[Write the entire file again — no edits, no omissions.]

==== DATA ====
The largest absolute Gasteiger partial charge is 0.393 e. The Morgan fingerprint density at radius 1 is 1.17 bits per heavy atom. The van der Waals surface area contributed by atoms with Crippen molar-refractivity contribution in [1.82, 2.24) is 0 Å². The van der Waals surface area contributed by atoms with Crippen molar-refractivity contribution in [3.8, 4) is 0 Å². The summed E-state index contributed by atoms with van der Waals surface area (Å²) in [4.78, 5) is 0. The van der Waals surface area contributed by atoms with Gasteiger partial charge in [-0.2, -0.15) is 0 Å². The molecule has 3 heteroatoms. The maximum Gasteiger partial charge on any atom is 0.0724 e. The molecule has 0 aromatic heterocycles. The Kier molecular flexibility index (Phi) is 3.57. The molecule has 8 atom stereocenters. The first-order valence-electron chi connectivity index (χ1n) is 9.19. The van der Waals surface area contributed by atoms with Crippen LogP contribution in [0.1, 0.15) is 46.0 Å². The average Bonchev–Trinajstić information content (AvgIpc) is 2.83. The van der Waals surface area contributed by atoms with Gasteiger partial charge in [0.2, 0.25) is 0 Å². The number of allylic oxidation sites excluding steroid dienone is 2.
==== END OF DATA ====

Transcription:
The largest absolute Gasteiger partial charge is 0.393 e. The Morgan fingerprint density at radius 1 is 1.17 bits per heavy atom. The van der Waals surface area contributed by atoms with Crippen molar-refractivity contribution in [1.82, 2.24) is 0 Å². The van der Waals surface area contributed by atoms with Crippen molar-refractivity contribution in [3.8, 4) is 0 Å². The summed E-state index contributed by atoms with van der Waals surface area (Å²) in [4.78, 5) is 0. The van der Waals surface area contributed by atoms with Gasteiger partial charge in [-0.2, -0.15) is 0 Å². The molecule has 3 heteroatoms. The maximum Gasteiger partial charge on any atom is 0.0724 e. The molecule has 0 aromatic heterocycles. The Kier molecular flexibility index (Phi) is 3.57. The molecule has 8 atom stereocenters. The first-order valence-electron chi connectivity index (χ1n) is 9.19. The van der Waals surface area contributed by atoms with Crippen LogP contribution in [0.1, 0.15) is 46.0 Å². The average Bonchev–Trinajstić information content (AvgIpc) is 2.83. The van der Waals surface area contributed by atoms with Gasteiger partial charge in [0.2, 0.25) is 0 Å². The number of allylic oxidation sites excluding steroid dienone is 2.